How do I use this map?

The interactive solar reference map is intended to provide quick and intuitive access to weather data needed to install code-compliant PV systems.

After you visit the interactive solar reference map, you may receive a warning, “Your browser doesn't support geolocation. We've placed you at FSEC in Cocoa, FL.” Simply click on “OK” and the map will center at Cocoa, Florida where the Florida Solar Energy Center (FSEC) is located.

Type in a site's city and state, or its zip code; hit “submit”, and you should see some red tags, indicating the location of weather stations. If you can’t see any tags, zoom out one level at a time (using a mouse wheel or the buttons at the top left corner of the map). Click on a tag and you'll see something like this appear:

Picture of an informational bubble assoicated with a data collection site listed on the map of solar reference points.

Choose a tagged location on the map that is most similar in climate to the PV system installation location. This may not be the closest geographical location to the installation since elevation and coastal proximity may have a greater impact on climate than regional proximity.

The following tables indicate low and high ambient design temperatures that must be used when designing code-compliant PV systems. These temperatures have been provided by ASHRAE, and are given in degrees Celsius. The high temperatures are used for conductor sizing and calculations of minimum array operating voltage. The low temperatures are used in the NEC 690.7 calculation.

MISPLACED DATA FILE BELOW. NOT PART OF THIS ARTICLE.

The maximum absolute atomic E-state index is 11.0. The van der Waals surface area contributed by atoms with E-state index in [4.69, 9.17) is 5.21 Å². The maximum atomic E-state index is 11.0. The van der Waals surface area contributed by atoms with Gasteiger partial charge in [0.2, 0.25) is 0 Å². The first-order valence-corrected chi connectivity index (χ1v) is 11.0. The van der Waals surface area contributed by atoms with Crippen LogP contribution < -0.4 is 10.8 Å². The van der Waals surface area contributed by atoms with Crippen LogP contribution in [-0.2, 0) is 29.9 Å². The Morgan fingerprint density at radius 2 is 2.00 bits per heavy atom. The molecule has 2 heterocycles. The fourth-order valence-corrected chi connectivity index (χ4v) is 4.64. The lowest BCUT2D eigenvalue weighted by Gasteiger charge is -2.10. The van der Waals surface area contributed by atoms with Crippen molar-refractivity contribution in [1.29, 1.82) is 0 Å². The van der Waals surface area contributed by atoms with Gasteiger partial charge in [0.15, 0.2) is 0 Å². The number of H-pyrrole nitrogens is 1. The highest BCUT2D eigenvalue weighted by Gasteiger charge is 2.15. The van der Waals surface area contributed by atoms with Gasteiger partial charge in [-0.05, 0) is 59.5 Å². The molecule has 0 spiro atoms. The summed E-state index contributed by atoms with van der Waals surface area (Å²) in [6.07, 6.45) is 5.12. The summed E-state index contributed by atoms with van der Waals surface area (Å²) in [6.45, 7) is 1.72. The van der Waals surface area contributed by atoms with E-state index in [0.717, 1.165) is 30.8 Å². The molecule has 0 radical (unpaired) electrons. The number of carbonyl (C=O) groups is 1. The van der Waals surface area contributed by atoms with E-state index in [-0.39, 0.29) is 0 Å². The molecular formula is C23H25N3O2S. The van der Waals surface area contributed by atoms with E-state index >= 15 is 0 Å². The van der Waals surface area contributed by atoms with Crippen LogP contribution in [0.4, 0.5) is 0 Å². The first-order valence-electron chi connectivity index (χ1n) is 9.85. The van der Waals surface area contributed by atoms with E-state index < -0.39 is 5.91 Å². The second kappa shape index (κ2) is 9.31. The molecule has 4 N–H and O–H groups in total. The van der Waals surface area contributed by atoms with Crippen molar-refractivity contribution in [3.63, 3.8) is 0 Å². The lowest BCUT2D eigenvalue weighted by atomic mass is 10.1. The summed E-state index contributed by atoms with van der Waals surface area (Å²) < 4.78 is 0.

There are several numbers listed for each site. A description of each number follows:

Elev.: the elevation in meters of the meteorological site.

High Temp (0.4%): this air temperature is only exceeded during 3 hours (not necessarily continuous) of a summer month (June through August). This number is slightly more conservative than the 2% value.

High Temp (2%): this number is likely exceeded during 14 hours (not necessarily continuous) over a summer month (June through August). The Copper Development Association recommends that this number be used for ampacity calculations.

Distance above roof: The high temperature numbers refer only to the air temperature. According to the National Electrical Code, the temperature within rooftop raceways shall be assumed higher than ambient; these temperatures are dependent upon the minimum height of that conduit above the roof (NEC 2008 Table 310.15(B)(2)(c), or NEC 2011 Table 310.15(B)(3) (c)). The three figures here (0.5”, 3.5”, 12”) are based off the High Temp (2%) numbers. Conduit that touches the roof, or is less than 0.5” above the roof is not listed since it is poor practice to mount conduit this close to the roof in general.

Extreme Min: The lowest expected ambient temperature for this site. This number should be used for the calculations for maximum system voltage required in NEC 690.7.

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